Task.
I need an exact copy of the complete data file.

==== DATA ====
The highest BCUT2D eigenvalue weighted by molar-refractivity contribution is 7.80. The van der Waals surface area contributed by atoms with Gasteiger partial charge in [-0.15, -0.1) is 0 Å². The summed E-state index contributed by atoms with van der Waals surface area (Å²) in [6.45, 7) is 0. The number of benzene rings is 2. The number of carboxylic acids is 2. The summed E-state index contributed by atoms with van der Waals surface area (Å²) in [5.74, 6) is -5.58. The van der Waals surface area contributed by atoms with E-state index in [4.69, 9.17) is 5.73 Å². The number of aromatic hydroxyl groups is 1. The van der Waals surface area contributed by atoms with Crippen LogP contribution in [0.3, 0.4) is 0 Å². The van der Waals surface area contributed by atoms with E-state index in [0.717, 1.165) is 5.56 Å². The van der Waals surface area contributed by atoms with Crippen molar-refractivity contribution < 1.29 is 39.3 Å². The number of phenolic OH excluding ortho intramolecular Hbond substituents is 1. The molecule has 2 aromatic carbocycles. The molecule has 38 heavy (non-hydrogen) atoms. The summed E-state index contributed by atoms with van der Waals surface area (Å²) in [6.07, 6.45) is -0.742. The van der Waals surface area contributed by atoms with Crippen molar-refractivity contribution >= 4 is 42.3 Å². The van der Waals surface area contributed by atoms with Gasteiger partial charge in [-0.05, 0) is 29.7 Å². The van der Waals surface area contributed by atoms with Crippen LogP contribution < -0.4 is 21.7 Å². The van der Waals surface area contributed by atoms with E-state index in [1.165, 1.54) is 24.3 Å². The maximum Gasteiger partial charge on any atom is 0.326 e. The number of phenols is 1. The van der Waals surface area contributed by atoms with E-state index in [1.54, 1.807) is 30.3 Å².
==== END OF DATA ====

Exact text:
The highest BCUT2D eigenvalue weighted by molar-refractivity contribution is 7.80. The van der Waals surface area contributed by atoms with Gasteiger partial charge in [-0.15, -0.1) is 0 Å². The summed E-state index contributed by atoms with van der Waals surface area (Å²) in [6.45, 7) is 0. The number of benzene rings is 2. The number of carboxylic acids is 2. The summed E-state index contributed by atoms with van der Waals surface area (Å²) in [5.74, 6) is -5.58. The van der Waals surface area contributed by atoms with E-state index in [4.69, 9.17) is 5.73 Å². The number of aromatic hydroxyl groups is 1. The van der Waals surface area contributed by atoms with Crippen LogP contribution in [0.3, 0.4) is 0 Å². The van der Waals surface area contributed by atoms with E-state index in [0.717, 1.165) is 5.56 Å². The van der Waals surface area contributed by atoms with Crippen molar-refractivity contribution < 1.29 is 39.3 Å². The number of phenolic OH excluding ortho intramolecular Hbond substituents is 1. The molecule has 2 aromatic carbocycles. The molecule has 38 heavy (non-hydrogen) atoms. The summed E-state index contributed by atoms with van der Waals surface area (Å²) in [6.07, 6.45) is -0.742. The van der Waals surface area contributed by atoms with Crippen molar-refractivity contribution >= 4 is 42.3 Å². The van der Waals surface area contributed by atoms with Gasteiger partial charge in [-0.05, 0) is 29.7 Å². The van der Waals surface area contributed by atoms with Crippen LogP contribution < -0.4 is 21.7 Å². The van der Waals surface area contributed by atoms with E-state index in [1.165, 1.54) is 24.3 Å². The maximum Gasteiger partial charge on any atom is 0.326 e. The number of phenols is 1. The van der Waals surface area contributed by atoms with E-state index in [1.54, 1.807) is 30.3 Å².